Halloween, a shortened form of “All Hallow Even,” marks the eve of All Saints Day, when souls of the dead and undead roam the earth. In olden times, it evoked not only mankind’s fear of the dark but also of dark powers. When wild winds whistled or will-o’-wisps glimmered through midnight mists, some folk kept evil away by banging raucous clangors. Others spun tales to still their pounding hearts.
The Irish told of Stingy Jack who, dealing with the Devil, was driven into endless night with just a hollowed turnip-lantern to guide his way. So when darkness fell, many kept Jack at bay by carrying ember-lit, hollow beets, potatoes or rutabagas carved with frightful faces. In time, Jack’s lanterns, jack-o’-lanterns, became associated with Halloween. When placed on windowsills or doorsteps, their fearsome features warded off wandering, evil spirits.
Halloween traditions reached the United States in the mid-1800s, along with waves of Irish and English newcomers. Instead of scooping out dense vegetable-lanterns however, they hollowed pulpy, orangey, native pumpkins. Ever since, their candle-lit flickering faces, have thrilled and chilled merrymakers.
Pressed paper jack-o’-lanterns, which feature “carved” facial features backed by fragile, transparent inserts, were initially made in Germany. By the 1920s, American paper plants like Dennison and Gibson, also produced bright, molded, rough egg-carton-type, happy, sad, sassy, surprised, scary and devilish jack-o’-lanterns. Since many were discarded after use, or went up in flames, all that survive are coveted collectibles.
In America, Halloween was initially an adult holiday. Yet, then as now, people attended masked balls, dinner dances and festive fairs amid jack-o’-lanterns, autumn leaves, cornstalks and other traditional black and orange holiday symbols. Because elderly, single, widowed or solitary women were believed to practice black magic, for example, images of witches astride broomsticks often adorned holiday fans, die-cut cards, plates and postcards. Images of hunched black cats, hissy “familiars” believed to aid sorcerers in otherworldly witchery, were also popular. So were cunningly functional cat-shaped lamps, lanterns, pull-toys and cast-iron doorstops.
In more rural areas, revelers not only evaded bogeymen, bugbears, hobgoblins and hell-hounds, but also practiced bizarre, tried-and-true Halloween traditions of days gone by. Some, following complex rites of “ silence and salt,” divined which neighbor might die within the year or whom a miss might marry. Others divined their futures by “reading” nuts left in glowing embers or taking bites from apples string-strung from lighted pine knots.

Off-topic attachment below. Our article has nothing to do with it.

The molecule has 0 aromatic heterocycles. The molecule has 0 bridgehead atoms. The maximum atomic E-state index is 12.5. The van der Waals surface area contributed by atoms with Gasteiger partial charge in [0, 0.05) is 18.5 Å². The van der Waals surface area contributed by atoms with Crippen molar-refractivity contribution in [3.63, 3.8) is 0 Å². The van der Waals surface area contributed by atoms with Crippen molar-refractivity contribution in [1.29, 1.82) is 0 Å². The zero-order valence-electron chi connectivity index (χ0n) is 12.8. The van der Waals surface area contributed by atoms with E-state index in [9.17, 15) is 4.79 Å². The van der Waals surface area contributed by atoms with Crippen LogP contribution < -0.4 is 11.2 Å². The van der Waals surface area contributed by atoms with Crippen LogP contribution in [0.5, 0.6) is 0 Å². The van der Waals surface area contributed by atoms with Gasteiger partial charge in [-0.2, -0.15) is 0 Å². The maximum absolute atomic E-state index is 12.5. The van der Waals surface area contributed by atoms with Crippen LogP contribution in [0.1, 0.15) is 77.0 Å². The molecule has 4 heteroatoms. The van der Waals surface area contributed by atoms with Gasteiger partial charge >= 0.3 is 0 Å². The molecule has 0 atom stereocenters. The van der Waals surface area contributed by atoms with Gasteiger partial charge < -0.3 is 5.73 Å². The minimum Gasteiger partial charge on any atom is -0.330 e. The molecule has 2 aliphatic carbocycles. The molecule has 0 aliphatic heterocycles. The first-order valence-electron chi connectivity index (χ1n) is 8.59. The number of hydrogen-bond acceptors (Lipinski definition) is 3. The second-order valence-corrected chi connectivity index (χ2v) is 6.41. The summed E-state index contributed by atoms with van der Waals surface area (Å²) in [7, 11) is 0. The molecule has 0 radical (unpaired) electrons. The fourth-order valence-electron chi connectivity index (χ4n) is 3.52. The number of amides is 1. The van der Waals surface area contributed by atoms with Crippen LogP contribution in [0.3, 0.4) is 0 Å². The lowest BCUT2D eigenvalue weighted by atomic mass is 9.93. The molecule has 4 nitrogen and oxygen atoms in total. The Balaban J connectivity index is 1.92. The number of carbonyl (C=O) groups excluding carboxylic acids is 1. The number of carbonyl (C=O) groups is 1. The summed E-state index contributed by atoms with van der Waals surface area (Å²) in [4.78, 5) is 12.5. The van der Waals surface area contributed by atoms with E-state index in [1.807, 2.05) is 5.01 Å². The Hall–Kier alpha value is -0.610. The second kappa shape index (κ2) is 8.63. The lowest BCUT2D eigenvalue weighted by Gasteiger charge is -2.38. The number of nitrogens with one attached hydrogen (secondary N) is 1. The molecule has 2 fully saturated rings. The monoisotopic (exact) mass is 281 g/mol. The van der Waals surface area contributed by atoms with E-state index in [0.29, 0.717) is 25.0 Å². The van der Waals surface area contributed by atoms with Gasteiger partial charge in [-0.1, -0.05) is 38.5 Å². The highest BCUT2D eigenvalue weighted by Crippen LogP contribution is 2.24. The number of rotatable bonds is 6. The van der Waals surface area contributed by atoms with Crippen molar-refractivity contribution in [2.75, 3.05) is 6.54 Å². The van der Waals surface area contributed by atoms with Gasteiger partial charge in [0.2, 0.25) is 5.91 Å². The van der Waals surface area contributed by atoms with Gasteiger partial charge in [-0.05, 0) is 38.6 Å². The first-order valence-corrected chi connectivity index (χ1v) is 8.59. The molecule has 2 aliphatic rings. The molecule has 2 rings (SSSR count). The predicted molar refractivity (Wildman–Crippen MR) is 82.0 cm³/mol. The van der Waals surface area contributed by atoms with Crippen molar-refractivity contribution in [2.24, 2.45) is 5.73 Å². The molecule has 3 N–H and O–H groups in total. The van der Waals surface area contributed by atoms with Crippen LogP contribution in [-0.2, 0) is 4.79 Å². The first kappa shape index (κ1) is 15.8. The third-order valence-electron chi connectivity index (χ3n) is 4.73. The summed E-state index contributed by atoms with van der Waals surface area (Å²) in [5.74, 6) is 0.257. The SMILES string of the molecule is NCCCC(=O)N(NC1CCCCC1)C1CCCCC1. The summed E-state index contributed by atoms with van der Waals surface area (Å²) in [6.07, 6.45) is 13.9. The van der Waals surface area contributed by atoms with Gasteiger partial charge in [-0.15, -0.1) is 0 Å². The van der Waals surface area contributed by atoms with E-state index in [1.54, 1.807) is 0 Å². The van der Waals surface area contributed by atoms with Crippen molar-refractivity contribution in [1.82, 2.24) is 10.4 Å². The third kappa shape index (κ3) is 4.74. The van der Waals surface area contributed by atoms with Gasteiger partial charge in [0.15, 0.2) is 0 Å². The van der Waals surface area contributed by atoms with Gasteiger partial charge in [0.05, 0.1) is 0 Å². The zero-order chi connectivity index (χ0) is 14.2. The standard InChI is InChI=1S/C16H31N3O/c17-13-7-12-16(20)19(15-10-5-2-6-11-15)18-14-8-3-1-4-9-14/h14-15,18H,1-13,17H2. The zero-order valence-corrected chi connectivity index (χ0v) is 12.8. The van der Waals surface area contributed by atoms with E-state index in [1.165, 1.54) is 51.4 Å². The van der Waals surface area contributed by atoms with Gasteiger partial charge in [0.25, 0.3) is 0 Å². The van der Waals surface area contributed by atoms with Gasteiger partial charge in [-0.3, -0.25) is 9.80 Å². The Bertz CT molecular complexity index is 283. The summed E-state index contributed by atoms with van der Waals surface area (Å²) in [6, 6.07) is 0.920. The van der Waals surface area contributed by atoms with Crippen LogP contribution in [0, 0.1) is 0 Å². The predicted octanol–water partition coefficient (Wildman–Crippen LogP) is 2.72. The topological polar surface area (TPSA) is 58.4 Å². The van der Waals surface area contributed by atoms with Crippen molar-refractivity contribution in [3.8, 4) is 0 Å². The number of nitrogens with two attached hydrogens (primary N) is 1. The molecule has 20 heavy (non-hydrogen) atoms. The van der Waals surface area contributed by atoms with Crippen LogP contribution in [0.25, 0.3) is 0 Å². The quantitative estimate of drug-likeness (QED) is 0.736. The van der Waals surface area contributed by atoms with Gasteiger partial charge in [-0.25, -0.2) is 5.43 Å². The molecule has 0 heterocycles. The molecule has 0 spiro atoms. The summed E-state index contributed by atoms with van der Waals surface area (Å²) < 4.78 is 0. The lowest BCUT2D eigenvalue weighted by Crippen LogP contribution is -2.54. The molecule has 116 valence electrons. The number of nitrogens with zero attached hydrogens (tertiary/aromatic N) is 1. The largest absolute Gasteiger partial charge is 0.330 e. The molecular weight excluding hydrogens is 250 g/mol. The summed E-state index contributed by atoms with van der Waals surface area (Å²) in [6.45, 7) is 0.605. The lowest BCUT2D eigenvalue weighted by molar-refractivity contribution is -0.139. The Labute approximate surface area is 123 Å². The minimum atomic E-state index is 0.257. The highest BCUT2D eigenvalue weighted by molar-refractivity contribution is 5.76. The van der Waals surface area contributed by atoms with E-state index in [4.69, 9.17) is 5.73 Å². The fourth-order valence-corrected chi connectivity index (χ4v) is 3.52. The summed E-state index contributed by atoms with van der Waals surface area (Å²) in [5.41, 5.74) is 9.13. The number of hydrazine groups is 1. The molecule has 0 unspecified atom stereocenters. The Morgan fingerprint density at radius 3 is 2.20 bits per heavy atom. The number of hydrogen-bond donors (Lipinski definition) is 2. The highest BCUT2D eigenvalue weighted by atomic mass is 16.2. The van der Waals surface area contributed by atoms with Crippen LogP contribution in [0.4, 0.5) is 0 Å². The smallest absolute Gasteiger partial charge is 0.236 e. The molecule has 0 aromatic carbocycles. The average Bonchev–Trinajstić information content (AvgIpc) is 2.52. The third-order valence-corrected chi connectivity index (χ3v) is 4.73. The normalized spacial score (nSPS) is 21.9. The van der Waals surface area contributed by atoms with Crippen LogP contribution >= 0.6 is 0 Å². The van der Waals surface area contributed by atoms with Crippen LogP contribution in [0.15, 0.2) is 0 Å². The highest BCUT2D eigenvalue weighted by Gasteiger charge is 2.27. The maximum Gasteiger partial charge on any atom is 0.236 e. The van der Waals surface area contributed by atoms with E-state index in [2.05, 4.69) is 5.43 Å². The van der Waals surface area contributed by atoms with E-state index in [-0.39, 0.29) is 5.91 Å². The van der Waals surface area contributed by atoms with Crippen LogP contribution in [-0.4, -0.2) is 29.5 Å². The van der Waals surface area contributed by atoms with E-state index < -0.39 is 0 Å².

By 1930, Halloween celebrations had evolved into childish, frightful delights. Parades and parties were especially popular. At a memorable one, reveals The New York Times, over a thousand curiously costumed specters, between the ages of 4 and 15, were led, one after another, past eerily colored booths from which emerged images of spine-chilling skeletons and clutched fingers of witches.
Young partiers also amused themselves by pulling taffy, tooting tin horns, bobbing for apples, telling ghost stories and playing Snapdragon – seizing candied fruit or sugared almonds from sizzling, brandy-lit flames with their bare hands. Costumed trick-or-treaters either amassed goodies like cookies, candy corn, Cracker Jacks, Mars bars, Tootsie Rolls and homemade popcorn balls – or made mischief.
By the 1960s, an abundance of synthetics largely replaced traditional, deliciously fearsome metal and paper-based Halloween decorations. Since then, plastic jack-o’-lanterns, skulls, Pez dispensers, masks, as well as novelty noisemakers abound. So do Halloween-themed witch, ghost, owl, cat and bat masks and figurals.
These may be flashy. Vintage Halloween collectibles, however, have stood the test of time – against evil. Besides, they’re spookier.
After all, fear of the dark, fear of dark powers has not faded. To wit, a popular Scottish prayer –
From ghoulies and ghosties
And long-leggedy beasties
And things that go bump in the night,
Good Lord, deliver us!